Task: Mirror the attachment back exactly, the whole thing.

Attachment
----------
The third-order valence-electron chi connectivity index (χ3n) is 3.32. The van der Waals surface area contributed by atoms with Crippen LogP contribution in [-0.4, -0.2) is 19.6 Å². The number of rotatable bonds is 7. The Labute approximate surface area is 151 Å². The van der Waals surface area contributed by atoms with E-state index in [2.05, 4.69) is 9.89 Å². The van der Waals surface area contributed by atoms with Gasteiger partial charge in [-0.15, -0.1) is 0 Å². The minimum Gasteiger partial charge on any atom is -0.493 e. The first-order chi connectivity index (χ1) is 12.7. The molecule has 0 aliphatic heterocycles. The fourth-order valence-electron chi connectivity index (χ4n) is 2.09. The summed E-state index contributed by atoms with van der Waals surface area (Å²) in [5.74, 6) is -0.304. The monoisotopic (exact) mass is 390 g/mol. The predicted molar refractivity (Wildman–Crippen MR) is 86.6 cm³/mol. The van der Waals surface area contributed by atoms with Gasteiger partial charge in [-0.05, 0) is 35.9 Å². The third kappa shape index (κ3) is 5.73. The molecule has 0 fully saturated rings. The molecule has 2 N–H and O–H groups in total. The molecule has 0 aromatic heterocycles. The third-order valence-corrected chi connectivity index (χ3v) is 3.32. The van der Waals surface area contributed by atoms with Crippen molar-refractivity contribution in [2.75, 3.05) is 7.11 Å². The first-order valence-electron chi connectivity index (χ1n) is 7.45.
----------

The third-order valence-electron chi connectivity index (χ3n) is 3.32. The van der Waals surface area contributed by atoms with Crippen LogP contribution in [-0.4, -0.2) is 19.6 Å². The number of rotatable bonds is 7. The Labute approximate surface area is 151 Å². The van der Waals surface area contributed by atoms with E-state index in [2.05, 4.69) is 9.89 Å². The van der Waals surface area contributed by atoms with Gasteiger partial charge in [-0.15, -0.1) is 0 Å². The minimum Gasteiger partial charge on any atom is -0.493 e. The first-order chi connectivity index (χ1) is 12.7. The molecule has 0 aliphatic heterocycles. The fourth-order valence-electron chi connectivity index (χ4n) is 2.09. The summed E-state index contributed by atoms with van der Waals surface area (Å²) in [5.74, 6) is -0.304. The monoisotopic (exact) mass is 390 g/mol. The predicted molar refractivity (Wildman–Crippen MR) is 86.6 cm³/mol. The van der Waals surface area contributed by atoms with Gasteiger partial charge in [-0.05, 0) is 35.9 Å². The third kappa shape index (κ3) is 5.73. The molecule has 0 fully saturated rings. The molecule has 2 N–H and O–H groups in total. The molecule has 0 aromatic heterocycles. The third-order valence-corrected chi connectivity index (χ3v) is 3.32. The van der Waals surface area contributed by atoms with Crippen molar-refractivity contribution in [2.75, 3.05) is 7.11 Å². The first-order valence-electron chi connectivity index (χ1n) is 7.45.